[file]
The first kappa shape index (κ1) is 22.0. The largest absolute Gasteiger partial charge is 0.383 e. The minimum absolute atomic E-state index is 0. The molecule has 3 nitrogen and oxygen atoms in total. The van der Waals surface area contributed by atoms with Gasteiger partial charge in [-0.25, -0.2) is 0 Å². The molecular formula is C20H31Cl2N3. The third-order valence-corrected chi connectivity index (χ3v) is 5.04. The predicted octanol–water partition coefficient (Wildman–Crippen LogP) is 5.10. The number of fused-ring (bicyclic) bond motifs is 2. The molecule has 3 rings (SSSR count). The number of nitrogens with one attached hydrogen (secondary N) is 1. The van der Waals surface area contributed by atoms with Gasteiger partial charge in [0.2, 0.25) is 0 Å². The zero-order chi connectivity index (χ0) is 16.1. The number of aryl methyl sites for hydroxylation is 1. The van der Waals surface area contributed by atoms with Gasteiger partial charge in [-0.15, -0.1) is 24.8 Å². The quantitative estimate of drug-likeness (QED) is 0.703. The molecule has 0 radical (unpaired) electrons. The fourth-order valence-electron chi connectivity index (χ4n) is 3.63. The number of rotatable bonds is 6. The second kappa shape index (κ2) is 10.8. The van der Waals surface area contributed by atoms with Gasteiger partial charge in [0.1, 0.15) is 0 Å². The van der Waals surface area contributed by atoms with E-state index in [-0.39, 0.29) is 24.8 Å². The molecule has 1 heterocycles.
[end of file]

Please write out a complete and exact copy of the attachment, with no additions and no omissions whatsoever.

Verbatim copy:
The first kappa shape index (κ1) is 22.0. The largest absolute Gasteiger partial charge is 0.383 e. The minimum absolute atomic E-state index is 0. The molecule has 3 nitrogen and oxygen atoms in total. The van der Waals surface area contributed by atoms with Gasteiger partial charge in [-0.25, -0.2) is 0 Å². The molecular formula is C20H31Cl2N3. The third-order valence-corrected chi connectivity index (χ3v) is 5.04. The predicted octanol–water partition coefficient (Wildman–Crippen LogP) is 5.10. The number of fused-ring (bicyclic) bond motifs is 2. The molecule has 3 rings (SSSR count). The number of nitrogens with one attached hydrogen (secondary N) is 1. The van der Waals surface area contributed by atoms with Gasteiger partial charge in [0.2, 0.25) is 0 Å². The zero-order chi connectivity index (χ0) is 16.1. The number of aryl methyl sites for hydroxylation is 1. The van der Waals surface area contributed by atoms with Gasteiger partial charge in [-0.15, -0.1) is 24.8 Å². The quantitative estimate of drug-likeness (QED) is 0.703. The molecule has 0 radical (unpaired) electrons. The fourth-order valence-electron chi connectivity index (χ4n) is 3.63. The number of rotatable bonds is 6. The second kappa shape index (κ2) is 10.8. The van der Waals surface area contributed by atoms with Gasteiger partial charge in [0.1, 0.15) is 0 Å². The van der Waals surface area contributed by atoms with E-state index in [-0.39, 0.29) is 24.8 Å². The molecule has 1 heterocycles.